Donald Trump

What's next for Donald Trump after pleading not guilty to trying to undo 2020 election

The former president appeared before a magistrate judge in Washington’s federal courthouse two days after being indicted by Justice Department special counsel Jack Smith

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For the third time this year, former President Donald Trump appeared in a courtroom to answer to criminal charges on Thursday, this time for his latest indictment accusing him of trying to block the peaceful transfer of power following the 2020 presidential election.

By Friday morning, the former president was back at his golf club in New Jersey. He's now left waiting for his third criminal trial, after pleading not guilty in court on Thursday.



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That appearance inside a federal courtroom in Washington D.C. last 27 minutes, and saw Trump entering his own not guilty plea to four felony counts on charges he conspired to defraud the U.S. government and tried to overturn an election he had lost.

Former President Donald Trump was arraigned and pleaded not guilty to four charges related to his attempts to cling to power after losing the election to President Joe Biden.

There were no cameras allowed inside the courtroom, but sketches of the arraignment have provided a glimpse at the scene. Trump was sitting just about 20 feet away from special counsel Jack Smith.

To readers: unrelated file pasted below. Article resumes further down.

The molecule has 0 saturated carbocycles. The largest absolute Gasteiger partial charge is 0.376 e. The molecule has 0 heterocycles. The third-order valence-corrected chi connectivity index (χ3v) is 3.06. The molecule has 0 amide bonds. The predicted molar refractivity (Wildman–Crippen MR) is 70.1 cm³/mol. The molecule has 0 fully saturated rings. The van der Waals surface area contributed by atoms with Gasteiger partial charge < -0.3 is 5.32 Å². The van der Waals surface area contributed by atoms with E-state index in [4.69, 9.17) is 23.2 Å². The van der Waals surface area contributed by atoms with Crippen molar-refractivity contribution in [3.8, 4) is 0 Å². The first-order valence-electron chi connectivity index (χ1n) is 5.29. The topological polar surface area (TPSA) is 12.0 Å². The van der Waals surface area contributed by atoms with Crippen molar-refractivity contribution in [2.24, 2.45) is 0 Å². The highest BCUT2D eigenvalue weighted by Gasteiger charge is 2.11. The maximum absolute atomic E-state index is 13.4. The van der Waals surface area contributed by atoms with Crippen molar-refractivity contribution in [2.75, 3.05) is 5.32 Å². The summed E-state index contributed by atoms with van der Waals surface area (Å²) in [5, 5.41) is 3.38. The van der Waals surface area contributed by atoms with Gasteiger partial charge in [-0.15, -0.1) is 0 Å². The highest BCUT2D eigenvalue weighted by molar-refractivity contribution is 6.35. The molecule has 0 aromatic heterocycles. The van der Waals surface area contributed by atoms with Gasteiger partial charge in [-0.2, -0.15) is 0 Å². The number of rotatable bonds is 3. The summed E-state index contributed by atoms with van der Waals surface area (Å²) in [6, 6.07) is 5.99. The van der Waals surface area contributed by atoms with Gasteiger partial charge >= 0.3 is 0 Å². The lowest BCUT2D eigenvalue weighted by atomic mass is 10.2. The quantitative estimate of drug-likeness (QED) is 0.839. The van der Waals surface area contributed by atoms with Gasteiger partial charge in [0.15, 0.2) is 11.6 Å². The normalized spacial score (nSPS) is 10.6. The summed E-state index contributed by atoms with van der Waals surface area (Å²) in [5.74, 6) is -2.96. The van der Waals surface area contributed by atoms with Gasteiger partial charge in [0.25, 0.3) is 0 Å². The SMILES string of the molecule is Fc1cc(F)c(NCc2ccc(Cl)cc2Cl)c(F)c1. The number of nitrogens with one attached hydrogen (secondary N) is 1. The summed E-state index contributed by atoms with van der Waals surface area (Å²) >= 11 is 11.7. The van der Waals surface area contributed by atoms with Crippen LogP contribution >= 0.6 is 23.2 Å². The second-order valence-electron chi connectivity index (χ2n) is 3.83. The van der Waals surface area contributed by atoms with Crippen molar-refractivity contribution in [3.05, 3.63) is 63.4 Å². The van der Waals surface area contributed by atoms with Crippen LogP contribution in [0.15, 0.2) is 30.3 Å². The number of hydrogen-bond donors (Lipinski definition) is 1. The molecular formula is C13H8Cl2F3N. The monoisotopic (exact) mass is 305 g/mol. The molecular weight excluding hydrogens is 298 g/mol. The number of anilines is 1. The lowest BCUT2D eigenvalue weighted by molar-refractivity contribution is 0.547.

Prosecutors want a speedy trial, but Trump's defense team disagrees, citing a large amount of discovery material.

In the meantime, the former president was defiant after court.

Former President Donald Trump pleaded not guilty to charges related to his efforts to overturn the results of the 2020 election and remain in power.

"This is a persecution of a political opponent," Trump said to news reporters. "This was never supposed to happen in America. This is the persecution of the person that's leading by very, very substantial numbers in the Republican primary.”

His legal team is forming a free speech defense. The indictment spells out that Trump had a right to speak, and even lie about the election results. However, they say the charges are centered around his alleged actions, including a scheme involving fake electors.

Trump is due back in court on Aug. 28 and that is when more details may come out about when this case could go to trial.

The Associated Press contributed to this report

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